Colquhoun Grant (British cavalry general)

For his contemporary and namesake, who was one of the intelligence officers employed by the Duke of Wellington in the Peninsular War, see Colquhoun Grant (British intelligence officer).
John Colquhoun Grant
Nickname(s) The Black Giant
Born 1764
Died 1835
Allegiance United Kingdom United Kingdom
Service/branch United Kingdom British Army
Years of service 1793 to 1835
Rank British Army lieutenant-general
Battles/wars French Revolutionary Wars
Napoleonic Wars

Lieutenant General Sir John Colquhoun Grant KCB GCH (1764  20 December 1835) was a British soldier.

Military career

Sir Colquhoun Grant[note 1] joined the 36th Foot as an ensign in 1793, exchanging (some years later) to the cavalry (25th Light Dragoons), with which he served at Seringapatam, but returning to the infantry in 1802 to command the 72nd Foot, which he led for six years. In 1806, at the head of his regiment he joined Sir David Baird's expedition to the Cape of Good Hope and on 8 January was wounded in action against the Batavian army at the Battle of Blaauwberg. On announcing the victory of the British in despatches Baird remarked:

"Your lordship will perceive the name of Lt.-Col. Grant among the wounded ; but the heroic spirit of this officer was not subdued by his misfortune, and he continued to lead his men to glory as long as an enemy was opposed to the 72nd Regt."[1]

He exchanged to the 15th Hussars in 1808, and took part in Sir John Moore's expedition to the Peninsular, being wounded at Sahagún fighting the French. He returned to Spain in January 1813, in command of a cavalry brigade; serving in this capacity, with one interruption, until the end of the campaign. Wellington was less than impressed with the performance of Grant's hussar brigade at the Battle of Vitoria and Grant was eventually replaced in command. However, Grant's political influence meant that he soon returned to the Peninsular to take over command of the light dragoon brigade of Robert Ballard Long. He was appointed KCB in 1814. At Waterloo, Grant commanded the 5th Cavalry Brigade, consisting of the 7th and 15th Hussars with the 13th Light Dragoons attached, which was stationed in the centre of the allied position; during the battle he had five horses shot under him.[2] Grant was promoted to lieutenant-general in 1830,[3] and he served as a Tory Member of Parliament (MP) for the rotten borough of Queenborough from 1831 until the borough was disenfranchised under the Reform Act 1832.[4]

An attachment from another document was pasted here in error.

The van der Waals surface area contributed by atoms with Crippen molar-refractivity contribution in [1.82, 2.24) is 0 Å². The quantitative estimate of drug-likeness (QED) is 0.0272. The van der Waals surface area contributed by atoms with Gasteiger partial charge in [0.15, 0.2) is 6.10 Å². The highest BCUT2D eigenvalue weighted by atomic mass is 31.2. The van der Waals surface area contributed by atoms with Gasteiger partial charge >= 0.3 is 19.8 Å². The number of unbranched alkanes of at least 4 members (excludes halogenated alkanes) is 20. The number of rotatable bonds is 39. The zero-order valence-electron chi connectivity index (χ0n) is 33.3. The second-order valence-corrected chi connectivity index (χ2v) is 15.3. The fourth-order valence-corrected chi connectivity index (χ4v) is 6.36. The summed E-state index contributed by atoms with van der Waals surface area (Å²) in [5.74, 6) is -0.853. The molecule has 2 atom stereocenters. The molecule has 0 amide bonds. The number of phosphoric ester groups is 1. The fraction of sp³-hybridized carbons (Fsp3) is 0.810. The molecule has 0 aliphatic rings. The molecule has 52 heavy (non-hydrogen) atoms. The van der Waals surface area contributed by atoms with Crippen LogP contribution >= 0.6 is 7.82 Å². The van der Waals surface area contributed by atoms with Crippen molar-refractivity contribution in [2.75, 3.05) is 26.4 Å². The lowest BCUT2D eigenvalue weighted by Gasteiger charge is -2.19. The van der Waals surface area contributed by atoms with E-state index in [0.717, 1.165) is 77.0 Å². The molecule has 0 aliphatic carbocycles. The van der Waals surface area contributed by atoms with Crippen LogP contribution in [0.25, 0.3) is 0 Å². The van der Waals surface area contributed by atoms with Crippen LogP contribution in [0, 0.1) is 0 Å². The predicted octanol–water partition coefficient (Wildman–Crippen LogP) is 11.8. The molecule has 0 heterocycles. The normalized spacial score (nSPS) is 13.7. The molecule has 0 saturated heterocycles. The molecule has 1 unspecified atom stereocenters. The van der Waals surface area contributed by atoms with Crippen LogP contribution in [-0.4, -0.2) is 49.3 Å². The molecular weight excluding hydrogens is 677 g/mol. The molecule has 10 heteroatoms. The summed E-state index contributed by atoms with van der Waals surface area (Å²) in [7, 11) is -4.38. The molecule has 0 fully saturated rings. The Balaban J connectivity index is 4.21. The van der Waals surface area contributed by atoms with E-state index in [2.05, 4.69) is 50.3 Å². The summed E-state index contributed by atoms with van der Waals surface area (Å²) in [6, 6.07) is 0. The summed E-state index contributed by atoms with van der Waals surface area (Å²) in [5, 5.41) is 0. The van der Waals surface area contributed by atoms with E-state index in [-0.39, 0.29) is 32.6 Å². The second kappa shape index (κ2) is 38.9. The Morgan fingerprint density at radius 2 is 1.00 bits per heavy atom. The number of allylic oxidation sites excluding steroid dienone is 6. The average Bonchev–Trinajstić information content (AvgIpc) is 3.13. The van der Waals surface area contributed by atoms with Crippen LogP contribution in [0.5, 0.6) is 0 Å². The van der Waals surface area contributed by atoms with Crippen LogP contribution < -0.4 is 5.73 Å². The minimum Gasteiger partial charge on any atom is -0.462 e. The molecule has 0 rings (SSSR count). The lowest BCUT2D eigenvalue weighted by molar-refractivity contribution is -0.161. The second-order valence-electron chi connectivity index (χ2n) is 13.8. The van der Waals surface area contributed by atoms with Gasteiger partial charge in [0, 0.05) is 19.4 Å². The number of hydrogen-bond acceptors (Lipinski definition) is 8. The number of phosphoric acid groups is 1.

Grant was a groom of the bedchamber to Prince Ernest Augustus, Duke of Cumberland, later King of Hanover. He was reputed to have been the strongest man in the British Army, and was given the nickname "The Black Giant."[note 2] He was appointed colonel of the 15th Hussars in 1827, succeeding the Duke of Cumberland, a post he held until his death.

Personal life

Grant married Marcia, daughter of the Reverend J. Richards, of Long Bredy, Dorset. Their only surviving child, Marcia, eloped with Whig politician Richard Brinsley Sheridan in May 1835.[5]


  1. In common with a number of contemporaries, such as Sir Richard Hussey Vivian, he made use of a distinctive middle name in place of a common first name when knighted.
  2. The nickname became popular when he commanded the hussar brigade in 1813, his towering frame and swarthy looks contrasted with the appearance of his constant companion, a diminutive red-headed brigade major. The descriptive phrase "The Black Giant with his Red Dwarf" became commonplace within the brigade.



External links

Parliament of the United Kingdom
Preceded by
Thomas Gladstone
John Capel
Member of Parliament for Queenborough
With: John Capel
Constituency abolished
Military offices
Preceded by
Sir William Payne-Gallwey
Colonel of the 12th (The Prince of Wales's)
Royal Regiment of (Light) Dragoons (Lancers)

Succeeded by
Sir Hussey Vivian
Preceded by
The Duke of Cumberland
Colonel of the 15th (The King's)
Regiment of (Light) Dragoons (Hussars)

Succeeded by
Sir Robert Thomas Wilson
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